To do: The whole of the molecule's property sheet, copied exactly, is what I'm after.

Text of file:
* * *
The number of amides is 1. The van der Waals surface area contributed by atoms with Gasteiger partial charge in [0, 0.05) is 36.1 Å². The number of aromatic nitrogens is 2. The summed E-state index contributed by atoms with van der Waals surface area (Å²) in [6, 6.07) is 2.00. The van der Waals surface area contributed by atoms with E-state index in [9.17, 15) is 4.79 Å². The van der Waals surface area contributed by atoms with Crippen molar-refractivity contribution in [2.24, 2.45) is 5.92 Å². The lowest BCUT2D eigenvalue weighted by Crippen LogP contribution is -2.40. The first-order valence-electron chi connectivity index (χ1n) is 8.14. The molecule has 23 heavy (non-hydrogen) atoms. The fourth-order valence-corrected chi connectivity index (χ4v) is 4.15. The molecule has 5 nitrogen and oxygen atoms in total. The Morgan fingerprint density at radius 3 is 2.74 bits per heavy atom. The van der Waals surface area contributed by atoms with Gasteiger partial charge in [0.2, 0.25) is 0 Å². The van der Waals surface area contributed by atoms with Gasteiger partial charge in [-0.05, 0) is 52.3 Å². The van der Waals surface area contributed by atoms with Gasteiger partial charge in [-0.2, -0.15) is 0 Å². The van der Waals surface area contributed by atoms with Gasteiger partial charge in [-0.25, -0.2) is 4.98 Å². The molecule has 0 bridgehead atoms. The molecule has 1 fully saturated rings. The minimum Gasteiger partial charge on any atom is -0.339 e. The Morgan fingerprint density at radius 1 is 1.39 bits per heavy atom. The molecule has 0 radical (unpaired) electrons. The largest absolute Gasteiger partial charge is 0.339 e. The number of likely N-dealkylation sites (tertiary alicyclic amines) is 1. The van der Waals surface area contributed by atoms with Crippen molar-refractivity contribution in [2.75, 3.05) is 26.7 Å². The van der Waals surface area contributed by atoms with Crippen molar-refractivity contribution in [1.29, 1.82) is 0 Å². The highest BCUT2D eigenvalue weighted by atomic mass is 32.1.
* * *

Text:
The number of amides is 1. The van der Waals surface area contributed by atoms with Gasteiger partial charge in [0, 0.05) is 36.1 Å². The number of aromatic nitrogens is 2. The summed E-state index contributed by atoms with van der Waals surface area (Å²) in [6, 6.07) is 2.00. The van der Waals surface area contributed by atoms with E-state index in [9.17, 15) is 4.79 Å². The van der Waals surface area contributed by atoms with Crippen molar-refractivity contribution in [2.24, 2.45) is 5.92 Å². The lowest BCUT2D eigenvalue weighted by Crippen LogP contribution is -2.40. The first-order valence-electron chi connectivity index (χ1n) is 8.14. The molecule has 23 heavy (non-hydrogen) atoms. The fourth-order valence-corrected chi connectivity index (χ4v) is 4.15. The molecule has 5 nitrogen and oxygen atoms in total. The Morgan fingerprint density at radius 3 is 2.74 bits per heavy atom. The van der Waals surface area contributed by atoms with Gasteiger partial charge in [0.2, 0.25) is 0 Å². The van der Waals surface area contributed by atoms with Gasteiger partial charge in [-0.05, 0) is 52.3 Å². The van der Waals surface area contributed by atoms with Gasteiger partial charge in [-0.2, -0.15) is 0 Å². The van der Waals surface area contributed by atoms with Gasteiger partial charge in [-0.25, -0.2) is 4.98 Å². The molecule has 0 bridgehead atoms. The molecule has 1 fully saturated rings. The minimum Gasteiger partial charge on any atom is -0.339 e. The Morgan fingerprint density at radius 1 is 1.39 bits per heavy atom. The molecule has 0 radical (unpaired) electrons. The largest absolute Gasteiger partial charge is 0.339 e. The number of likely N-dealkylation sites (tertiary alicyclic amines) is 1. The van der Waals surface area contributed by atoms with Crippen molar-refractivity contribution in [2.75, 3.05) is 26.7 Å². The van der Waals surface area contributed by atoms with Crippen molar-refractivity contribution in [1.29, 1.82) is 0 Å². The highest BCUT2D eigenvalue weighted by atomic mass is 32.1.